Palm Sunday

 Archbishop Cyprian Kizito Lwanga’s Homily

Word of welcome

What are celebrating today?

The Church celebrates today as both Palm Sunday and Passion Sunday Today’s liturgy combines contrasting moments of glory (“Hosanna”) and suffering (“Crucify him”) – the royal welcome given to Jesus by his followers and the drama of his unjust trial culminating in his crucifixion.

Holy Week challenges us to remember and relive the events which brought about our redemption and salvation, to appreciate gratefully the price Jesus paid for our salvation, and to return God’s love for us (expressed through the suffering and death of Jesus), by loving others.

The meditation on these Paschal mysteries should enable us to do our own dying to sin and rising with Jesus, which will result in our healing, reconciliation, and redemption.  Proper participation in the Holy Week liturgy will also deepen our relationship with God, increase our Faith, and strengthen our lives as disciples of Jesus.

The significance of Palm Sunday

Today we join the Palm Sunday crowd in spirit to declare our loyalty to Christ and fidelity to his teachings by actively participating in the Palm Sunday liturgy. As we carry the palm leaves to our homes, we are declaring our choice to accept Jesus as the King and ruler of our lives and our families.

Let us express our gratitude to Jesus for redeeming us by his suffering and death, through our reconciliation with God and His Church, repenting of our sins and receiving God's pardon and forgiveness from Jesus through His Church. 

It is on Palm Sunday that we welcome Jesus into our lives, asking him to allow us a share in his suffering, death and Resurrection. This is also the time we remember and relive the events which brought about our redemption and salvation.  That is why the Holy Week liturgy presents us with the actual events of the dying and rising of Jesus.

Celebrating the Holy Week

The Greek word “hosiana” originally meant "save us now" (II Samuel 14:4). Nearly 25,000 lambs were sacrificed during the feast of the "Pass Over," but the lamb which was sacrificed by the High Priest was taken to the Temple in a procession four days before the main feast day.  On Palm Sunday, Jesus, the true Paschal Lamb, was also taken to the Temple in a large procession. On Palm Sunday we receive Jesus into our lives as our Lord and Savior and we mourn as his death confronts us with our sin.

Holy Thursday liturgy commemorates the Last Supper of Jesus Christ. He instituted the sacraments of Holy Communion and Ordination. We resolve to attend Mass as often as possible.

The liturgy of Good Friday enables us to anticipate the Resurrection (John 12:32). “And I, when I am lifted up from the earth, will draw all people to myself." Jesus will lift us up by allowing Him to forgive us our sins, to heal the wounds in us caused by our sins and the sins of others and to transform us more completely into the image and likeness of God.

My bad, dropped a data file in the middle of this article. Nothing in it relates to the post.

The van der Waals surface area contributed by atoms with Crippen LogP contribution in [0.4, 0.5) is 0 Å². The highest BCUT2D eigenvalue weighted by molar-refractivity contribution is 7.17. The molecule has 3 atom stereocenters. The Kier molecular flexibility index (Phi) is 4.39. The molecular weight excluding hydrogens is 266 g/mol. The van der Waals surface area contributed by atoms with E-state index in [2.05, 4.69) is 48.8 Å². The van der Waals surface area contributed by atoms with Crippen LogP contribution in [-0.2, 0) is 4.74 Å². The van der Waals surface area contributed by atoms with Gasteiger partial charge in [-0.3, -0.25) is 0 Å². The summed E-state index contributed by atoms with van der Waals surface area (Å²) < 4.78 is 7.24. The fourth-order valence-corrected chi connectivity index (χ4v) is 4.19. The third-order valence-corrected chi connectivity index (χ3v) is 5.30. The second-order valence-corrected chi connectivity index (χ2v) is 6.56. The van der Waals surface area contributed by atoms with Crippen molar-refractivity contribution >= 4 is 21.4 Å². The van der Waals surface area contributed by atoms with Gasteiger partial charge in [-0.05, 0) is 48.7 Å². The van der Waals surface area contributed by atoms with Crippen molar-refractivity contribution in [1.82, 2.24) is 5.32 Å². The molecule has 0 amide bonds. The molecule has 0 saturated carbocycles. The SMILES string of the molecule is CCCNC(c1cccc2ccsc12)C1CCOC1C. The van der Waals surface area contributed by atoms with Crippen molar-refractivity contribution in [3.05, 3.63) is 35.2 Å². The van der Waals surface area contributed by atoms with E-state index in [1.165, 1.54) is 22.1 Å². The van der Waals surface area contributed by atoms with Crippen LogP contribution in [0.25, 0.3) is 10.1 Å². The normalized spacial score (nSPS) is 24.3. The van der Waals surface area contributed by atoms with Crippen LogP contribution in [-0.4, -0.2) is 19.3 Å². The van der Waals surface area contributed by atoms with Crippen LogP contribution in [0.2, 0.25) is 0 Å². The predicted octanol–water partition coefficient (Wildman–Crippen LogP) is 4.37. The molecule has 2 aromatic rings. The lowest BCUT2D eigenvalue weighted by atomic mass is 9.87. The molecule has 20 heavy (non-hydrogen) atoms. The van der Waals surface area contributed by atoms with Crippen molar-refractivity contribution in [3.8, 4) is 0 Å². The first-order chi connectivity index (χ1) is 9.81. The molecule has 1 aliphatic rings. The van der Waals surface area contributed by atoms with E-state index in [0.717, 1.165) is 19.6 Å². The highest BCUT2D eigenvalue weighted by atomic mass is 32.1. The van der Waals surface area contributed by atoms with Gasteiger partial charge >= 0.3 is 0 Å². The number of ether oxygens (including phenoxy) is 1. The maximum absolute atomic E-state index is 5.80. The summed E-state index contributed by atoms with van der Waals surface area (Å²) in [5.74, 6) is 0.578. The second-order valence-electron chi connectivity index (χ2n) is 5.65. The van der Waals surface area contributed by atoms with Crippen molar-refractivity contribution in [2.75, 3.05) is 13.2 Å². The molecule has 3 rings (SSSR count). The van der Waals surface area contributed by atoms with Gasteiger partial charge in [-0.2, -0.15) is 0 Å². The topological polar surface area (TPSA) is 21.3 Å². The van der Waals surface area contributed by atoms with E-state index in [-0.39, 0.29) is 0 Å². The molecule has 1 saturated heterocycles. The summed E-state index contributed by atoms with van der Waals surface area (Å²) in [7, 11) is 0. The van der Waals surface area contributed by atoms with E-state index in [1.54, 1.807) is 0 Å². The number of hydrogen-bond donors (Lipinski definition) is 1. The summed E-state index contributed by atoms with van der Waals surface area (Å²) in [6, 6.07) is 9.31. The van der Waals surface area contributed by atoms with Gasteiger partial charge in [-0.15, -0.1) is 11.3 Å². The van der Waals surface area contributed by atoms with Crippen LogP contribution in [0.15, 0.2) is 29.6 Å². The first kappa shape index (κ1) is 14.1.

Holy Saturday is the day when Jesus lay in the tomb. It enables us meditate on his passion and death, and on his descent into hell, and awaiting his resurrection with prayer and fasting. Many churches hold an Easter vigil (watch) service and baptism of adults. We shall be called upon to renew our baptism promises in order to live more fully the Divine life. 

Proper participation in the Holy Week liturgy will also deepen our relationship with God, increase our Faith and strengthen our lives as disciples of Jesus. This is also the week when we should lighten the burden of Christ’s passion as daily experienced by the hungry, the poor, the sick, the homeless, the lonely and the outcast through our corporal and spiritual works of mercy. 

Reflection on today’s Gospel Reading

The first part of today’s Gospel describes the royal reception which Jesus received from his admirers. They paraded with him for a distance of two miles:  from the Mount of Olives to the city of Jerusalem.  Two-and-a-half million people were normally present to celebrate the Jewish feast of the Passover. 

Jesus permitted such a royal procession for two reasons:

1) to reveal to the general public that he was the promised Messiah,

2) to fulfill the prophecies of Zechariah (9:9): “Rejoice heart and soul, daughter of Zion…. see now your King comes to you; he is victorious, triumphant, humble and riding on a donkey…”), and Zephaniah (3:16-19): “Fear nor, O Zion, be not discouraged! The Lord, your God, is in your midst, a mighty Savior … He will … renew you in His love  …  I will save the lame, and assemble the outcasts … I will bring about their restoration.”

In the second part of today’s Gospel, we listen to the Passion of Christ according to Luke  We are challenged to examine our own lives in the light of some of the characters in the story like Peter who denied Jesus, Judas who betrayed Jesus, Pilate who acted against his conscience and condemned Jesus, Herod who ridiculed Jesus, and the leaders of the people who preserved their position by getting rid of Jesus. 

Conclusion

Let us express our gratitude to Jesus for redeeming us by his suffering and death, through our reconciliation with God and His Church, repenting of our sins and receiving God's pardon and forgiveness from Jesus through His Church.  


 

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